On 25 November cathedrals and other prominent buildings across the world will be bathed in red light to draw attention to the plight of persecuted Christians. Red Wednesday is an initiative from Aid to the Church in Need (ACN), and its aim is to draw attention to the plight of millions of Christians who are living in environments where they are violently persecuted, discriminated against and prevented from practicing their Faith.

Despite being in the midst of a global pandemic, the persecution of Christians and religious minorities continues across the world.

The purpose of Red Wednesday is to join in solidarity in support of those who are persecuted, and to speak for those around the world who look to Christans in free countries to speak on their behalf.

The German-based pontifical foundation ACN, which supports Christians in 140 countries, cites research by the Dutch foundation Open Doors, estimating 260 million Christians world-wide were persecuted for their faith in 2019.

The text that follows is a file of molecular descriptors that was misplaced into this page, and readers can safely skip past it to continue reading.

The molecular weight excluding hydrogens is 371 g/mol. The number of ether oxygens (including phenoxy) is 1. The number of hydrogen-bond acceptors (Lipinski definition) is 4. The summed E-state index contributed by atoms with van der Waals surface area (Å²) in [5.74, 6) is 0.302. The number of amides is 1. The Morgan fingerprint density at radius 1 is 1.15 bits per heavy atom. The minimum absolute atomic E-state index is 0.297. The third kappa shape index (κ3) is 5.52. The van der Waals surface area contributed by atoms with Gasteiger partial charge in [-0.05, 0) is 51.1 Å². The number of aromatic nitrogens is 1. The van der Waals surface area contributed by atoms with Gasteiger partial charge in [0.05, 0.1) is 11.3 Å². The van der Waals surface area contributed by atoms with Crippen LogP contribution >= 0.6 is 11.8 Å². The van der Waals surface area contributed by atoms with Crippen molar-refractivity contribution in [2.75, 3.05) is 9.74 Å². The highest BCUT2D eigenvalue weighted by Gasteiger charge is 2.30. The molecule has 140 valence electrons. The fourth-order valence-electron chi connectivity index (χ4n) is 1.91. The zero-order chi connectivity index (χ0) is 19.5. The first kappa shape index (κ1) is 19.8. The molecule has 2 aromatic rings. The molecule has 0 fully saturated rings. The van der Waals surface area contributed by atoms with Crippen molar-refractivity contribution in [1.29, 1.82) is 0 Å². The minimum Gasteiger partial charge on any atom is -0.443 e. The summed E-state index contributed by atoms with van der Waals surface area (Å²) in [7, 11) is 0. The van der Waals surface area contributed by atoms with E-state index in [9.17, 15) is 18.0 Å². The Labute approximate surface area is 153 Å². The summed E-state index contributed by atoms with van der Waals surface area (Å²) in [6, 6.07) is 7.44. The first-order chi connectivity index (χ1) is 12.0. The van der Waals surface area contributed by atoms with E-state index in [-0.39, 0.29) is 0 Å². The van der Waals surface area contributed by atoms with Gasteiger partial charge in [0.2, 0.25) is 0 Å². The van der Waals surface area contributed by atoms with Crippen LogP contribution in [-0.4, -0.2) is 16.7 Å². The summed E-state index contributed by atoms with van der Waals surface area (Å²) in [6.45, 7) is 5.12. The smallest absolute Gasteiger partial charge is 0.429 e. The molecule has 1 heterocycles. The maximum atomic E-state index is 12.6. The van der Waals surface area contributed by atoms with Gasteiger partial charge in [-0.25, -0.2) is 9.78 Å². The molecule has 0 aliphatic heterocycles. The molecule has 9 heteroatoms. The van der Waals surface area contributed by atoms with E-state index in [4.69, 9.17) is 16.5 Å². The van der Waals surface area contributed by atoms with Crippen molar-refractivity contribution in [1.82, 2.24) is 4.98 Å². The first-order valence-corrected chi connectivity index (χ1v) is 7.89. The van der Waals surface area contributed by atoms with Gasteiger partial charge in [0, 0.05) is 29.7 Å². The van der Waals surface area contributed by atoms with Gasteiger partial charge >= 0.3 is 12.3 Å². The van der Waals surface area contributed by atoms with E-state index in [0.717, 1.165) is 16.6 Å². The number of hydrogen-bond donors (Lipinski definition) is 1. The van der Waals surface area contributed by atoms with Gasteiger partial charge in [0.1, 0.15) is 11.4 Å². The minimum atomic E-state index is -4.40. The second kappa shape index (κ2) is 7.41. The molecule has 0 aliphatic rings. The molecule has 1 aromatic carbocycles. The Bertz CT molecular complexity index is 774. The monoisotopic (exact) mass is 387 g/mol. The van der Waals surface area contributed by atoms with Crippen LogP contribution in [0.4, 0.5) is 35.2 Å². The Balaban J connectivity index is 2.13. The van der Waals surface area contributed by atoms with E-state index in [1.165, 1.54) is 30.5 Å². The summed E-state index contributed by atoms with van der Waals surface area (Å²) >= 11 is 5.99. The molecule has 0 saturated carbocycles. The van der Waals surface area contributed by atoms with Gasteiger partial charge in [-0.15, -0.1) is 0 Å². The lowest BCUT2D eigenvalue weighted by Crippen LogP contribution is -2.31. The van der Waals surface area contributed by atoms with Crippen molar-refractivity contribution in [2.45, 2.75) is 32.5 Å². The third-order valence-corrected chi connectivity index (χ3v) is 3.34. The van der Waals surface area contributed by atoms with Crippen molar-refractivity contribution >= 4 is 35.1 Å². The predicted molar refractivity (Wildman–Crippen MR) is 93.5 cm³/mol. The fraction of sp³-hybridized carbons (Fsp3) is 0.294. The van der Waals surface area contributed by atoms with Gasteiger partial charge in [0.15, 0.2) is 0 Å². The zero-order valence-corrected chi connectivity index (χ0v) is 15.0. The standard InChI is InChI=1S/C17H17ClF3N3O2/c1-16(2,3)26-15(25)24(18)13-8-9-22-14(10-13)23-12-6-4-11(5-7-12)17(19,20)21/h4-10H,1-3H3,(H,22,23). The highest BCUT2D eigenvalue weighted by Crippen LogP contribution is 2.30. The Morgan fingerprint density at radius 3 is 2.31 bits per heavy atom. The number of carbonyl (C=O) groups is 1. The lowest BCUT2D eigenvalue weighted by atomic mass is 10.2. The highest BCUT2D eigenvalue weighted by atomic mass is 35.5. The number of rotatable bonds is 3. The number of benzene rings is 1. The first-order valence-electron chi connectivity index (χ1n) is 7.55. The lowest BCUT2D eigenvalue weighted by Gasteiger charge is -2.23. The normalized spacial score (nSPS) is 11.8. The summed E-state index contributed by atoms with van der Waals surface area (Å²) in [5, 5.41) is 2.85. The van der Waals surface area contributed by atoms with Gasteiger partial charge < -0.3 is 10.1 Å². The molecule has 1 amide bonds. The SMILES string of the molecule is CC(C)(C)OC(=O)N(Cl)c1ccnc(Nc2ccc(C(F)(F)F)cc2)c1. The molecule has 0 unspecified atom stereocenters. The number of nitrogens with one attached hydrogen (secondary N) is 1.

Last year, the facade of St Patrick’s Cathedral was illuminated in a red glow, one of the first in the world (thanks to Australia’s time zone difference) to launch.

Red Wednesday participants are asked to pray for persecuted Christians, to wear red in honour of the Martyrs of the Faith and to share a picture on social media with the hashtag #RedWednesday.

Melbourne Archbishop Peter A. Comensoli said: ‘Daily across the world, many of our brothers and sisters continue to suffer deeply through injustice and persecution in the name of Christ. As they choose to remain close to Him, so we choose to remain close to them – in solidarity for the courageous witness they model. We are proud to be #RedWednesday Champions.’

National director of Aid to the Church in Need Bernard Toutounji said he was grateful to all those that supported Red Wednesday.

‘It was incredible to see the photos of so many cathedrals around Australia lit up in red. It sends a strong message to our persecuted brothers and sisters in Christ that we have not forgotten them.’